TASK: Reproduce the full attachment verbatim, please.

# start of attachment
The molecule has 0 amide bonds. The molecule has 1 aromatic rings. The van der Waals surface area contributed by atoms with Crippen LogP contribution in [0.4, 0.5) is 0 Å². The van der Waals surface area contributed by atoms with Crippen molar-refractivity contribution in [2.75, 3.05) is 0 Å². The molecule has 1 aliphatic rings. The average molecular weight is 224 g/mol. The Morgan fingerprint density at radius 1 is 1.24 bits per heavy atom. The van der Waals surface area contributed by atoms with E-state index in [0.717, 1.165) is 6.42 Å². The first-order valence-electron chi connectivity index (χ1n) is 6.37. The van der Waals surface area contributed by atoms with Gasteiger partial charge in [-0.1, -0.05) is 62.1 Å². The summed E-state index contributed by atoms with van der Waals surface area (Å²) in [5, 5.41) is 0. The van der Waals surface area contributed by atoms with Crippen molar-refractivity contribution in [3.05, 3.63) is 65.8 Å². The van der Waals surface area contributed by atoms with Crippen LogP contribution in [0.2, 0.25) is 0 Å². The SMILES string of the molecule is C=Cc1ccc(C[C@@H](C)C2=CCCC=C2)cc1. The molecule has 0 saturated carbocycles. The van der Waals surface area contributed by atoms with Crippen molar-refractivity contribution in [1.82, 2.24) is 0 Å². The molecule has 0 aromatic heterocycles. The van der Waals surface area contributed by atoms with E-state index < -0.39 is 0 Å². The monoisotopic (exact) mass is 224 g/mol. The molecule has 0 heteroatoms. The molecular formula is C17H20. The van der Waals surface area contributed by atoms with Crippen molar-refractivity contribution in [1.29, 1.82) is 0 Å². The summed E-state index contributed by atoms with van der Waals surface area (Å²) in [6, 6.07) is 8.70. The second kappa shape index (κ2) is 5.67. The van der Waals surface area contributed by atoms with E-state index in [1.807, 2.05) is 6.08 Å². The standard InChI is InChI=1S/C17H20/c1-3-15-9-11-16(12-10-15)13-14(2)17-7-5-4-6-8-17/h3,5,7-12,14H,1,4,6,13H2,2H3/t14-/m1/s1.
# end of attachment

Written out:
The molecule has 0 amide bonds. The molecule has 1 aromatic rings. The van der Waals surface area contributed by atoms with Crippen LogP contribution in [0.4, 0.5) is 0 Å². The van der Waals surface area contributed by atoms with Crippen molar-refractivity contribution in [2.75, 3.05) is 0 Å². The molecule has 1 aliphatic rings. The average molecular weight is 224 g/mol. The Morgan fingerprint density at radius 1 is 1.24 bits per heavy atom. The van der Waals surface area contributed by atoms with E-state index in [0.717, 1.165) is 6.42 Å². The first-order valence-electron chi connectivity index (χ1n) is 6.37. The van der Waals surface area contributed by atoms with Gasteiger partial charge in [-0.1, -0.05) is 62.1 Å². The summed E-state index contributed by atoms with van der Waals surface area (Å²) in [5, 5.41) is 0. The van der Waals surface area contributed by atoms with Crippen molar-refractivity contribution in [3.05, 3.63) is 65.8 Å². The van der Waals surface area contributed by atoms with Crippen LogP contribution in [0.2, 0.25) is 0 Å². The SMILES string of the molecule is C=Cc1ccc(C[C@@H](C)C2=CCCC=C2)cc1. The molecule has 0 saturated carbocycles. The van der Waals surface area contributed by atoms with Crippen molar-refractivity contribution in [1.82, 2.24) is 0 Å². The molecule has 0 aromatic heterocycles. The van der Waals surface area contributed by atoms with E-state index < -0.39 is 0 Å². The monoisotopic (exact) mass is 224 g/mol. The molecule has 0 heteroatoms. The molecular formula is C17H20. The van der Waals surface area contributed by atoms with Crippen molar-refractivity contribution in [1.29, 1.82) is 0 Å². The summed E-state index contributed by atoms with van der Waals surface area (Å²) in [6, 6.07) is 8.70. The second kappa shape index (κ2) is 5.67. The van der Waals surface area contributed by atoms with E-state index in [1.807, 2.05) is 6.08 Å². The standard InChI is InChI=1S/C17H20/c1-3-15-9-11-16(12-10-15)13-14(2)17-7-5-4-6-8-17/h3,5,7-12,14H,1,4,6,13H2,2H3/t14-/m1/s1.